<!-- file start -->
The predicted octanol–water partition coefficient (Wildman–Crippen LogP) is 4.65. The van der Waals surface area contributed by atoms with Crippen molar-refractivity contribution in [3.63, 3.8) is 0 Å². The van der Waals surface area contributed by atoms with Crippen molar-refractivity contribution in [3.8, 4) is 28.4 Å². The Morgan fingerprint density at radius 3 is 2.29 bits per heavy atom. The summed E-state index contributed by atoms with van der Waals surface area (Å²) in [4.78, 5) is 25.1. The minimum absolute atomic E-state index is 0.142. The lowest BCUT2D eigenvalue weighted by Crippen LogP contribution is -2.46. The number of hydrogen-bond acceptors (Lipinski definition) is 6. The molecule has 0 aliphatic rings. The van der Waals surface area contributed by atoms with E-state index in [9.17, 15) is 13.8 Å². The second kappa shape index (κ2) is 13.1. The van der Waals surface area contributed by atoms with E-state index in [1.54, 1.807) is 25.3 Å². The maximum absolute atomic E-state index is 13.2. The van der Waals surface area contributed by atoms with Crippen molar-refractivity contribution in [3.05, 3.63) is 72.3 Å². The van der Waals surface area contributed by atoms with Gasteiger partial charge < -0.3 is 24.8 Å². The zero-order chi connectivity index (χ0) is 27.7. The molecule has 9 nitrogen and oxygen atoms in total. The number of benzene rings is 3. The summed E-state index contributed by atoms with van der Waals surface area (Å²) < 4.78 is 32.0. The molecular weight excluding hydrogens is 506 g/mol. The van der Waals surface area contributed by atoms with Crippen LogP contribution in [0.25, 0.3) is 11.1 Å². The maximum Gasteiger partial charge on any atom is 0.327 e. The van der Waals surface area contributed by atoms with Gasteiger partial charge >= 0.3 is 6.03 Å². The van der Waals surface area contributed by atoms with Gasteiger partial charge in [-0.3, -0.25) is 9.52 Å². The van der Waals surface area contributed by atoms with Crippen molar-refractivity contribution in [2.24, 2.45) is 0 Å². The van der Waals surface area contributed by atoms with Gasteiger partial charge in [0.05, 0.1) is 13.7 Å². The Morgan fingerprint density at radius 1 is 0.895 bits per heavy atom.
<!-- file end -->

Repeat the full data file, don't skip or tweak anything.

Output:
The predicted octanol–water partition coefficient (Wildman–Crippen LogP) is 4.65. The van der Waals surface area contributed by atoms with Crippen molar-refractivity contribution in [3.63, 3.8) is 0 Å². The van der Waals surface area contributed by atoms with Crippen molar-refractivity contribution in [3.8, 4) is 28.4 Å². The Morgan fingerprint density at radius 3 is 2.29 bits per heavy atom. The summed E-state index contributed by atoms with van der Waals surface area (Å²) in [4.78, 5) is 25.1. The minimum absolute atomic E-state index is 0.142. The lowest BCUT2D eigenvalue weighted by Crippen LogP contribution is -2.46. The number of hydrogen-bond acceptors (Lipinski definition) is 6. The molecule has 0 aliphatic rings. The van der Waals surface area contributed by atoms with E-state index in [9.17, 15) is 13.8 Å². The second kappa shape index (κ2) is 13.1. The van der Waals surface area contributed by atoms with E-state index in [1.54, 1.807) is 25.3 Å². The maximum absolute atomic E-state index is 13.2. The van der Waals surface area contributed by atoms with Crippen molar-refractivity contribution in [3.05, 3.63) is 72.3 Å². The van der Waals surface area contributed by atoms with Gasteiger partial charge < -0.3 is 24.8 Å². The zero-order chi connectivity index (χ0) is 27.7. The molecule has 9 nitrogen and oxygen atoms in total. The number of benzene rings is 3. The summed E-state index contributed by atoms with van der Waals surface area (Å²) < 4.78 is 32.0. The molecular weight excluding hydrogens is 506 g/mol. The van der Waals surface area contributed by atoms with Crippen LogP contribution in [0.25, 0.3) is 11.1 Å². The maximum Gasteiger partial charge on any atom is 0.327 e. The van der Waals surface area contributed by atoms with Gasteiger partial charge >= 0.3 is 6.03 Å². The van der Waals surface area contributed by atoms with Gasteiger partial charge in [-0.3, -0.25) is 9.52 Å². The van der Waals surface area contributed by atoms with Crippen molar-refractivity contribution in [2.24, 2.45) is 0 Å². The van der Waals surface area contributed by atoms with Gasteiger partial charge in [0.05, 0.1) is 13.7 Å². The Morgan fingerprint density at radius 1 is 0.895 bits per heavy atom.